Did you know that the average student debt load in Canada is $27,000? As thoughts turn back to school, here’s one more thing I want you to think about: how are you going to pay for your child’s university education? “But Peter,” I can hear you saying, “My child already has an RESP!” If they do, great! But if they don’t or you’re not taking full advantage of an RESP, keep reading.
I’ll tell you why an RESP can be a beneficial savings tool for your child’s education and why you should open one as early as possible.
College, university and trade schools can be expensive. The average cost for a year of undergraduate studies in Canada was $6,400 last year. That’s a 40% increase from a decade earlier and it’s not going to come down. Throw in room and board, and the bills get bigger. I won’t even mention the numbers in the US… they’re so big you might just stop reading!!!
And while there are other ways to pay for school, an RESP gives your child a solid financial cushion when they start school, so they can graduate debt-free or with very little debt. It’s a great way to give your kids an advantage after they graduate. Do I have you convinced yet? Ok, so let’s take a look at how an RESP works!
How does an RESP work?
An RESP or Registered Education Savings Plan is an investment mechanism that is used to save for a child’s post-secondary education in Canada. It lets you save and invest that money until your child is ready to use it.
Now it might seem like RESPs are for parents to save for their child’s education, but grandparents, uncles and aunts can also help by opening an RESP! Just avoid opening more than one [RESP] per child because it makes it much more difficult to track contributions and grants.
Once you or a family member opens an RESP, you can contribute up to a lifetime maximum of $50,000 per child, but you’re not the only one putting into the plan. The federal and Quebec governments have incentives and grants that can add a substantial amount to your child’s plan.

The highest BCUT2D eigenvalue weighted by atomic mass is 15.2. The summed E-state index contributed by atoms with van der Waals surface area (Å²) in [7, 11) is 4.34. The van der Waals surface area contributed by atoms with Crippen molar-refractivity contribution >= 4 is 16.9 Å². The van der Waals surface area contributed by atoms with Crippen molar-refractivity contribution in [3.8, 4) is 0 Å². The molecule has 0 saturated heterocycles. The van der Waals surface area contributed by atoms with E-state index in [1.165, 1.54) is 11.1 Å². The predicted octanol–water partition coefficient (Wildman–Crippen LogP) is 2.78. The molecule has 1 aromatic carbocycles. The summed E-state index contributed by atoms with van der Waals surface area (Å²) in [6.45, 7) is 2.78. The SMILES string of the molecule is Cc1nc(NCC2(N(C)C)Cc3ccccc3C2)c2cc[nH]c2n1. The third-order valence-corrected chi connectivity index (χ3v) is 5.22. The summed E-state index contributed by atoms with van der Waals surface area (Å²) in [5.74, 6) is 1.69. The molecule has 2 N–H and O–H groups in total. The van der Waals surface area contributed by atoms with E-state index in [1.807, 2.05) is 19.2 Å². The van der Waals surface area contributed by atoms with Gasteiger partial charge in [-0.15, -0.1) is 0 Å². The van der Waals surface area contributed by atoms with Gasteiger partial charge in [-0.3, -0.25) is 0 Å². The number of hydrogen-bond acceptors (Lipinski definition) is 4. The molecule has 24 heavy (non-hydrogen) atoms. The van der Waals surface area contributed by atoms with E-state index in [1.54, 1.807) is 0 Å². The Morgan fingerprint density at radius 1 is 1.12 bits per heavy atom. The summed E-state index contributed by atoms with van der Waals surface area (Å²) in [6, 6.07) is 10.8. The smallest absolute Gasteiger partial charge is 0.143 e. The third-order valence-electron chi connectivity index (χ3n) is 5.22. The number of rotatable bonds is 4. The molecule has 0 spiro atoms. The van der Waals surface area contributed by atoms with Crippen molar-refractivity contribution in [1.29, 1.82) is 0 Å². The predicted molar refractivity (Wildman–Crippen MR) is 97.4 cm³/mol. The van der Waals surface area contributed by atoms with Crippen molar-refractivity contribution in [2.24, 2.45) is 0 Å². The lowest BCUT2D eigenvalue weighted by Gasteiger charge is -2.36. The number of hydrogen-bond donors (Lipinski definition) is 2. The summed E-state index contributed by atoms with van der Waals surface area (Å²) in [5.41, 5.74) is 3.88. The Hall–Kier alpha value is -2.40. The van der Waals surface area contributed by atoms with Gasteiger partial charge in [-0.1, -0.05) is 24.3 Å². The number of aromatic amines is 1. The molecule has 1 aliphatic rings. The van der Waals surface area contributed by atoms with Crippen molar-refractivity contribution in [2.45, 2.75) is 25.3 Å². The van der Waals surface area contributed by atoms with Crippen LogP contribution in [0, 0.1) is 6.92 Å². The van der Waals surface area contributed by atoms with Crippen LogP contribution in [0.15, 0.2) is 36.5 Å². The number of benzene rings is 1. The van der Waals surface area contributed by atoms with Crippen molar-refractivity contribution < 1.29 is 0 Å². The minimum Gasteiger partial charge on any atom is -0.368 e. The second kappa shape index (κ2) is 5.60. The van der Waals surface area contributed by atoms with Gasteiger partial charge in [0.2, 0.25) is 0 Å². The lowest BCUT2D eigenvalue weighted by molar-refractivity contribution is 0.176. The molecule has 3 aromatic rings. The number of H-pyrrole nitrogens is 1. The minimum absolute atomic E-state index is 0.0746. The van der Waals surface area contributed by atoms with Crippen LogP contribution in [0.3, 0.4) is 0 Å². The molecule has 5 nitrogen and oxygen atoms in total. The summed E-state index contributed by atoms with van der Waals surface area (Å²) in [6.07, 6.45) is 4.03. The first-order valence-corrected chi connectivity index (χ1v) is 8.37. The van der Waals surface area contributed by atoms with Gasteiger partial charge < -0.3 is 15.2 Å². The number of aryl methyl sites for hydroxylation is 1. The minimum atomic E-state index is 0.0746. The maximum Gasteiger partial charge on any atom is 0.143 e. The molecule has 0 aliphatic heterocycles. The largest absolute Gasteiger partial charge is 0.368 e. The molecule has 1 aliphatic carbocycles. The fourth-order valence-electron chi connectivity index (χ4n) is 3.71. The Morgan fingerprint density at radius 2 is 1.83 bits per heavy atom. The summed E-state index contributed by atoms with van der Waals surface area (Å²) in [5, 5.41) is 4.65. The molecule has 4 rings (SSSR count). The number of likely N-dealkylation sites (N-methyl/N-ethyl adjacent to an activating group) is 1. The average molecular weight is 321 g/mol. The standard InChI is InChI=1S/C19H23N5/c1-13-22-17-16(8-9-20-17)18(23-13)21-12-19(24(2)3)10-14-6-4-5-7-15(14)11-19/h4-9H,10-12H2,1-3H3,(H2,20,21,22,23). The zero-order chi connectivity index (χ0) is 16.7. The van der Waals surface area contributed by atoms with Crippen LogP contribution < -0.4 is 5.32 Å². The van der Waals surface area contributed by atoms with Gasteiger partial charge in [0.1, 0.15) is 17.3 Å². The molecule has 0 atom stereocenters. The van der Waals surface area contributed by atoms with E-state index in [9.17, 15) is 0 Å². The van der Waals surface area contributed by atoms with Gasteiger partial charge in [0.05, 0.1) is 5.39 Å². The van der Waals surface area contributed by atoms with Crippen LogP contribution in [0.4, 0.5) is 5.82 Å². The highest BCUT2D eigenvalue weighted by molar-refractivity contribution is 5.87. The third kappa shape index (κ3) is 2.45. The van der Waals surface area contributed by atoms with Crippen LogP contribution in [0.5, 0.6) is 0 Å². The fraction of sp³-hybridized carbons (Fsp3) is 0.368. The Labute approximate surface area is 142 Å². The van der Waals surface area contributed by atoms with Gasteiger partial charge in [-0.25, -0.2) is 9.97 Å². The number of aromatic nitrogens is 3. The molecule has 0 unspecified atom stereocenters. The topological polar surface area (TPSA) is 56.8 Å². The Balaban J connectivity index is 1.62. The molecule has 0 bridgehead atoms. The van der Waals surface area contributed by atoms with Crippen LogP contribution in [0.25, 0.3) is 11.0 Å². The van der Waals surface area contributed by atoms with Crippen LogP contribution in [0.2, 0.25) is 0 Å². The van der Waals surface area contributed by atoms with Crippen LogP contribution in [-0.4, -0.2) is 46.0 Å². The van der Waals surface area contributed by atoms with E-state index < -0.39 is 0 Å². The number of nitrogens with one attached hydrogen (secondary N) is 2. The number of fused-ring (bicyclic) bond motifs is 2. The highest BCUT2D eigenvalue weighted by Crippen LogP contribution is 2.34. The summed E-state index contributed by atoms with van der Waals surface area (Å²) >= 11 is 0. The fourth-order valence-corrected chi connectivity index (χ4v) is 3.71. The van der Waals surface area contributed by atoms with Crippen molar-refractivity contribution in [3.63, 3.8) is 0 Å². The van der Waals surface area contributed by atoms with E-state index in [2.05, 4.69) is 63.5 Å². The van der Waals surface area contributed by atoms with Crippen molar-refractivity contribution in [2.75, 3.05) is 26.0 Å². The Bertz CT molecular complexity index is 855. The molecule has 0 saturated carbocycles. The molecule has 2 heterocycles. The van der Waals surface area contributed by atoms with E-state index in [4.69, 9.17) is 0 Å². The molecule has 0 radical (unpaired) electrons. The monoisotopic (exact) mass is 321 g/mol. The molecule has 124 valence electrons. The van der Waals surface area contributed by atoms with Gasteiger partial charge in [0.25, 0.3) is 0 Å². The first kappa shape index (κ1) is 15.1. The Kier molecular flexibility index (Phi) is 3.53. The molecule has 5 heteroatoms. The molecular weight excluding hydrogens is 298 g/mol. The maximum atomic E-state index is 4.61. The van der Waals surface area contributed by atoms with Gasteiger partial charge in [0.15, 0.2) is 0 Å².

So how much would they contribute? Let’s talk some numbers.
Up until the calendar year your child turns 17, the federal government contributes what’s called the Canada Education Savings Grant or CESG. CESG matches 20% of every dollar contributed, up to a maximum of $500 against a contribution of $2,500. Each child can receive a maximum of $7,200 of CESG in their lifetime, equal to just over 14 years of $2,500 contributions. Got that?
In other words, if you contribute $2,500 every year of the child’s life until age 17, you would stop receiving CESG in the 15th year of the plan.
Now, most people know about Quebec’s subsidized daycare system, but far fewer are aware of the fact that Quebec also chips in with RESP grants. Saskatchewan and B.C. are the only other provinces to do this, and B.C.’s plan isn’t as good. With the Quebec Education Savings Incentive or QESI, RESP accounts can receive an amount equal to 10% of the net contributions paid into it up to a maximum of $250. It’s exactly like the CESG, only half the amount.
Both plans have carry-forward provisions, so you can get the maximum federal and provincial grants even if you miss a contribution in one year. In other words, in any given year, you can double up the $2,500 contribution in order to catch up on a previous year of grants you may have missed. This applies to both the Federal and Quebec plans.
The best part about having an RESP is that the savings grow tax-free inside it. You can invest the funds inside an RESP in the same way you would a TFSA or RRSP using ETF’s, stocks, bonds, mutual funds or GICs. As you would with your portfolio looking forward to retirement, you should take more risk in the early years with a higher percent in equity, while your child is still young, and gradually reduce the risk as your child gets closer to age 19 or 20, when they’ll need the money to pay for school. As the child nears university age, you likely want to shift the investment mix towards more bonds and less equity.